Yesterday Federal Labor leader Kevin Rudd announced a $500 million “Green Car Innovation Fund” designed to generate $2 billion in investment to secure jobs in the automotive industry and tackle climate change by manufacturing low emission vehicles in Australia.
Which is all very good, but begs the question, where is the dinky-di Aussie hybrid – the ECOmmodore – unveiled by Holden and the CSIRO almost seven years ago?
The short answer is simple. It now resides at the Powerhouse Museum. The car was never intended as a prototype. It was a concept car developed by Holden as a marketing tool for the Olympic Games. It followed the Olympic torch around the nation, and was then consigned to history.
David Lamb, who oversaw the production of the car at the CSIRO, told Crikey that it was a lack of community interest in fuel efficiency – and the losses industry would take – that scuttled any hope of the ECOmmodore becoming commercially available.
Last year, AWU boss and sometime saviour of the federal ALP Bill Shorten had a hybrid epiphany of his own. He says local production of hybrid vehicles could evolve in two steps.
Shorten says we could import hybrid power trains – the system of bearings, shafts, and gears that transmit the engine’s power to the axle – so hybrid vehicles could be assembled in Australia.
Shorten claims, “By my estimates, based on the experience at Toyota’s plant in Georgetown, US, it would cost $20 million and take less than a year to reconfigure a production line in Australia that would be capable of assembling up to 48,000 hybrid vehicles annually.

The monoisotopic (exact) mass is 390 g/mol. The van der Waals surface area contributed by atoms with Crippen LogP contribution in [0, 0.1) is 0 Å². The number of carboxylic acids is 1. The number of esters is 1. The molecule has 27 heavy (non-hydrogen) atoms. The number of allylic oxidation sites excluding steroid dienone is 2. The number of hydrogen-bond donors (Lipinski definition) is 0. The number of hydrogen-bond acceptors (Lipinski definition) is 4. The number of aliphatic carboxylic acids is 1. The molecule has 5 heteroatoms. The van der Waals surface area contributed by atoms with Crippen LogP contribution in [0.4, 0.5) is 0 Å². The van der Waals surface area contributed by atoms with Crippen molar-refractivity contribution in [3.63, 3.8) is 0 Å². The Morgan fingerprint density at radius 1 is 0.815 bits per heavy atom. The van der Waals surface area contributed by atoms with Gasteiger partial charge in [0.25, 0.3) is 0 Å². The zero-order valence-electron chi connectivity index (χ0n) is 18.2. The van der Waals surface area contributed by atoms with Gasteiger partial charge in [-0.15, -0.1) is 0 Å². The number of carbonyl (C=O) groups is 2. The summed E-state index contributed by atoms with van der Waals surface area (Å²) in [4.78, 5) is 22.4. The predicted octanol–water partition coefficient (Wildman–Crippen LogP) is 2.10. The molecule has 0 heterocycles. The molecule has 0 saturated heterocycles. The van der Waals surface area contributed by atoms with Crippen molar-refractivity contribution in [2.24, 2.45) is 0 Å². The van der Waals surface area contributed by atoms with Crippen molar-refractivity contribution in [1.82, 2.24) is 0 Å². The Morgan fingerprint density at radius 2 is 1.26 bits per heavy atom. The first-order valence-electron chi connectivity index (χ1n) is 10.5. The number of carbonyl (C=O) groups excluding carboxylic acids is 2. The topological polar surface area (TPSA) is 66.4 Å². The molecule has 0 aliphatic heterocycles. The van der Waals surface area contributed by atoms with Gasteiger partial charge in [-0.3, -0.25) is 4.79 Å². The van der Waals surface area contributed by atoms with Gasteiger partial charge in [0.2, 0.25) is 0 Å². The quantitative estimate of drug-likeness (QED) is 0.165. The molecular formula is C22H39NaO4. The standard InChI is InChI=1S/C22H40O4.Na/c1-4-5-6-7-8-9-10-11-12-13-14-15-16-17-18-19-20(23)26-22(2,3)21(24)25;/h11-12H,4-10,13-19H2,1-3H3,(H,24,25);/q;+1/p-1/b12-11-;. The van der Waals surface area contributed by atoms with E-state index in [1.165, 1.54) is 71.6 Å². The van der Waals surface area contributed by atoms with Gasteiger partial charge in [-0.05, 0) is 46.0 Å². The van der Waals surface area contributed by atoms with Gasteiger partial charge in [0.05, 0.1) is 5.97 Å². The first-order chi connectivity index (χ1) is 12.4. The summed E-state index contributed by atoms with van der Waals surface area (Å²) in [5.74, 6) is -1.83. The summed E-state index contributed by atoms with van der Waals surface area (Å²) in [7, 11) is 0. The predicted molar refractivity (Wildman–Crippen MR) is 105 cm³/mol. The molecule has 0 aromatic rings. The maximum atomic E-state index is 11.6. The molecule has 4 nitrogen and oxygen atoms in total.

However, he adds, “Taking the next step of manufacturing hybrid power trains for local use and export would be a much bigger, costlier project.”
He isn’t kidding there. The power train is one of a car’s most complicated parts. And there are other complications in the Shorten plan, too.
Former Industry Minister John Button gave Crikey readers an excellent brief on the Australian car industry last week. Exports and technology, he said, are the keys to the future. That and the minor matter of making cars people actually want to buy (see the sad tale of the Mitsubishi 380).
Stage one of the Shorten plan looks like a throwback to the 70s and before, to the age of the TKD, the total knockdown, cars manufactured overseas that were shipped to Australia in bits and pieces then bolted together locally. There’s no future and no flow-on from that.
Then there’s the politics. Shorten singled out Toyota, the manufacturers of the best-known hybrid, the Prius. Toyota’s main plant is in Altona, in Melbourne, his hometown.
Rudd made his comments at the Futuris car seat plant in Adelaide’s north, in the seat of Wakefield, a Liberal marginal he hopes to win later this year. Head a few kilometres south and you’re in Makin, another Liberal marginal, one made even more winnable by a retiring MP. Jump across the federal seat of Adelaide – already Labor held – and you’re in Boothby. That’s the site of Mitsubishi’s Australian plant, which federal and state pols freely admit in private they believe could shut down at any time, and another Liberal seat – safer, this time, but with a lacklustre MP and in striking distance if the polls in SA are as good as they seem.
But back to Wakefield. Rudd was at Futuris, but the largest employer in the electorate by far is Holden, a company with a good export focus, but one that announced at the beginning of the month it was shedding 600 jobs.
Which brings us back to the ECOmmodore. There could be three seats for Labor in asking, what happens now with the dinky-di Aussie hybrid?